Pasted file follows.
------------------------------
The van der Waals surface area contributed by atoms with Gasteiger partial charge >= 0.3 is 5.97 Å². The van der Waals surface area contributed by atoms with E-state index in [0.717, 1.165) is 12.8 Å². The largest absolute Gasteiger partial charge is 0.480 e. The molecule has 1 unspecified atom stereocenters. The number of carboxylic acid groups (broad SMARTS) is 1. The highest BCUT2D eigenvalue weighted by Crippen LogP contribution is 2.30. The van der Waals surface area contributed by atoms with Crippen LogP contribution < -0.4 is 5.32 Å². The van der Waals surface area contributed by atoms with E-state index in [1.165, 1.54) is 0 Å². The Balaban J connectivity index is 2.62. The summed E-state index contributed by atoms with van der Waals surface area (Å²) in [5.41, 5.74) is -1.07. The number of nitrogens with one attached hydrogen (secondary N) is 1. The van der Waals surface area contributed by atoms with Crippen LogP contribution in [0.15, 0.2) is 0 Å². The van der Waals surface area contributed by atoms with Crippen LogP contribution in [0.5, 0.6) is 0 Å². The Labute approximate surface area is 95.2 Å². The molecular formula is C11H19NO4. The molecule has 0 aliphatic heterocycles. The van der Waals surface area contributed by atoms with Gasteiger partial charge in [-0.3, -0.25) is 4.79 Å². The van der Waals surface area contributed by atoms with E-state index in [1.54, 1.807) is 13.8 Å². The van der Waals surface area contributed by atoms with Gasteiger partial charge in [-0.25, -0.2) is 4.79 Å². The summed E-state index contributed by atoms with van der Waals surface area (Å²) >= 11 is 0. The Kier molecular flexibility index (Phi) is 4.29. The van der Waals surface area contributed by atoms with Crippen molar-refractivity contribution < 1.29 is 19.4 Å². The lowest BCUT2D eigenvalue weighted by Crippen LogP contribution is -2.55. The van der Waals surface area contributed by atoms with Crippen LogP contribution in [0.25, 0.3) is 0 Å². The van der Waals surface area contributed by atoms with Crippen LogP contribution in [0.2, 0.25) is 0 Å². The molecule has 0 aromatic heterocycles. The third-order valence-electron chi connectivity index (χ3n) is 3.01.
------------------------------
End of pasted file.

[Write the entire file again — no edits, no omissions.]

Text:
The van der Waals surface area contributed by atoms with Gasteiger partial charge >= 0.3 is 5.97 Å². The van der Waals surface area contributed by atoms with E-state index in [0.717, 1.165) is 12.8 Å². The largest absolute Gasteiger partial charge is 0.480 e. The molecule has 1 unspecified atom stereocenters. The number of carboxylic acid groups (broad SMARTS) is 1. The highest BCUT2D eigenvalue weighted by Crippen LogP contribution is 2.30. The van der Waals surface area contributed by atoms with Crippen LogP contribution < -0.4 is 5.32 Å². The van der Waals surface area contributed by atoms with E-state index in [1.165, 1.54) is 0 Å². The Balaban J connectivity index is 2.62. The summed E-state index contributed by atoms with van der Waals surface area (Å²) in [5.41, 5.74) is -1.07. The number of nitrogens with one attached hydrogen (secondary N) is 1. The van der Waals surface area contributed by atoms with Crippen LogP contribution in [0.15, 0.2) is 0 Å². The van der Waals surface area contributed by atoms with Crippen LogP contribution in [0.5, 0.6) is 0 Å². The Labute approximate surface area is 95.2 Å². The molecular formula is C11H19NO4. The molecule has 0 aliphatic heterocycles. The van der Waals surface area contributed by atoms with Gasteiger partial charge in [-0.3, -0.25) is 4.79 Å². The van der Waals surface area contributed by atoms with E-state index in [1.54, 1.807) is 13.8 Å². The van der Waals surface area contributed by atoms with Gasteiger partial charge in [-0.25, -0.2) is 4.79 Å². The summed E-state index contributed by atoms with van der Waals surface area (Å²) >= 11 is 0. The Kier molecular flexibility index (Phi) is 4.29. The van der Waals surface area contributed by atoms with Crippen molar-refractivity contribution < 1.29 is 19.4 Å². The lowest BCUT2D eigenvalue weighted by Crippen LogP contribution is -2.55. The van der Waals surface area contributed by atoms with Crippen LogP contribution in [0.25, 0.3) is 0 Å². The van der Waals surface area contributed by atoms with Crippen LogP contribution in [0.2, 0.25) is 0 Å². The molecule has 0 aromatic heterocycles. The third-order valence-electron chi connectivity index (χ3n) is 3.01.